Ireland was a one-party state of the Parnell/Redmond nationalists in the years leading up to World War One, and, in the last years of World War One and the years immediately following, it was a one-party state of Sinn Fein. But Sinn Fein quickly split in two, and after that it was a two-party state, as is the natural condition of republics with a first-past-the-post rule.

    I imagine the same would happen in an independent or autonomous Scotland. Either Scottish Labour would revive, or the SNP would split in two.

  • Republicofscotland

    “All that’s changed since the referendum is that the price of oil dropped to half what the SNP White Paper promised us was the lowest it could go.”
    ___________________

    So what Scotland’s economy isn’t based on oil, oil is a bonus.

    By your logic, no country can be or should be independent unless it has a plentiful, supply of oil.

  • RobG

    Thanks Summerhead. I hope folks in the UK will be able to watch the programme via your link. Unfortunately I’m in France, and although your link loads, the programme won’t play!

  • Ben-Le Chanvre troumper

    Quaddafi or Khaddafi or Ghaddafi was just another egotist just like any other politician without controls like Parliament or
    congress, which controls lack a certain equality or democratic systemic protocols. Cue the international enabling of such behavior when it succors their interests and you have a dictator with some useful benefits for the Western interests.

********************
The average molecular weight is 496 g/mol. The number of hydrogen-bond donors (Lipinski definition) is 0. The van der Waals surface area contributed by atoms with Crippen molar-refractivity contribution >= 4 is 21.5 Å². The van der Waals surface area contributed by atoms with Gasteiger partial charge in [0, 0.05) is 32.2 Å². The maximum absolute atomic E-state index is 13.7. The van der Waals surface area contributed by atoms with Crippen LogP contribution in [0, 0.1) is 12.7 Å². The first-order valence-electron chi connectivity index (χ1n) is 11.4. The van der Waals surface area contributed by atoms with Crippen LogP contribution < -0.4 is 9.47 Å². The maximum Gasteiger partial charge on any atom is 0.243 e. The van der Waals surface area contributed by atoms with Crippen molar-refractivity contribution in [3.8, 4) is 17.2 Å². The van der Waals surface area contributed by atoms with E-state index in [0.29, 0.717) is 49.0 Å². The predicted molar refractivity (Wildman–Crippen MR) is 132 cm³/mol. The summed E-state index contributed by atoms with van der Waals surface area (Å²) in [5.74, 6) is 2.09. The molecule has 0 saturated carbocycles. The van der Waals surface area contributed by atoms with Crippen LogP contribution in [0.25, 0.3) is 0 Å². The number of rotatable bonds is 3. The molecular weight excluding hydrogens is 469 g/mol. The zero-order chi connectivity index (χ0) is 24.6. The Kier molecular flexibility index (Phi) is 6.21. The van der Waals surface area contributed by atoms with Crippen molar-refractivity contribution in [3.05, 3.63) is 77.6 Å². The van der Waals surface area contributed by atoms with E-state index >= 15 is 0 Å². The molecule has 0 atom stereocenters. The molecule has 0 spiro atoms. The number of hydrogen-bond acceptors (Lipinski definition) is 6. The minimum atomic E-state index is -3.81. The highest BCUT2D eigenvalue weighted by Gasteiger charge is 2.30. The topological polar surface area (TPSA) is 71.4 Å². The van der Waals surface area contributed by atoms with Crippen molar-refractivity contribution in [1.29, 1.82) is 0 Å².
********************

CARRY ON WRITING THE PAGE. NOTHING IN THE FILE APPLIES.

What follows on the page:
Now you have Mainstream politics.

  • bevin

    Chris Mullin was also, I believe, editor of Tribune which used to play an important role in keeping Labour’s left together. (Orwell had been literary editor there).
    As is obvious from the treatment meted out to Corbyn-not to mention the treatment meted out to students, the unemployed and other vulnerable sectors-it has to be taken as read that the Press and the media as a whole will be completely opposed to any challenges to the capitalist class’s agenda.
    It is no coincidence that the last remnant of Labour’s daily press- the Herald (Siegfried Sassoon had been literary editor there) which the TUC ended up buying-became The Sun and was then bought by Murdoch who promised that it would continue editorially to support Labour.
    The fatal error that the left made in the last third of the C20th was to fall into the error of believing that the synmpathy of left wing journalists in the media would ensure that Labour ideas and policies were decently treated. It was all part of the ‘mixed economy’ heresy, Labour’s own version of the End of History.
    Whether Corbyn wins or loses, the left has to invest in a good populist paper and accessible, interactive websites. Among the ideas that Labour should entertain for the future should be Community radio stations and web based TV networks. The left may not have any wealthy donors but it has amazing access to the brightest and most innovative technicians, writers, artists in society. Mobilising them to fight for the weak and rein in the rich would not be difficult, especially not in a society in which half of the young are condemned to debt peonage while those less blessed are left to the mercies of the labour market.

  • lysias

    Apologies if this has already been reported here, but I was unaware of this piece of news from Friday: ITV News: Lord Janner due to appear in court next month:

    Former Leicester MP Lord Greville Janner is due to appear at Westminster Magistrates Court on 7 August in relation to allegations of historic child sexual abuse.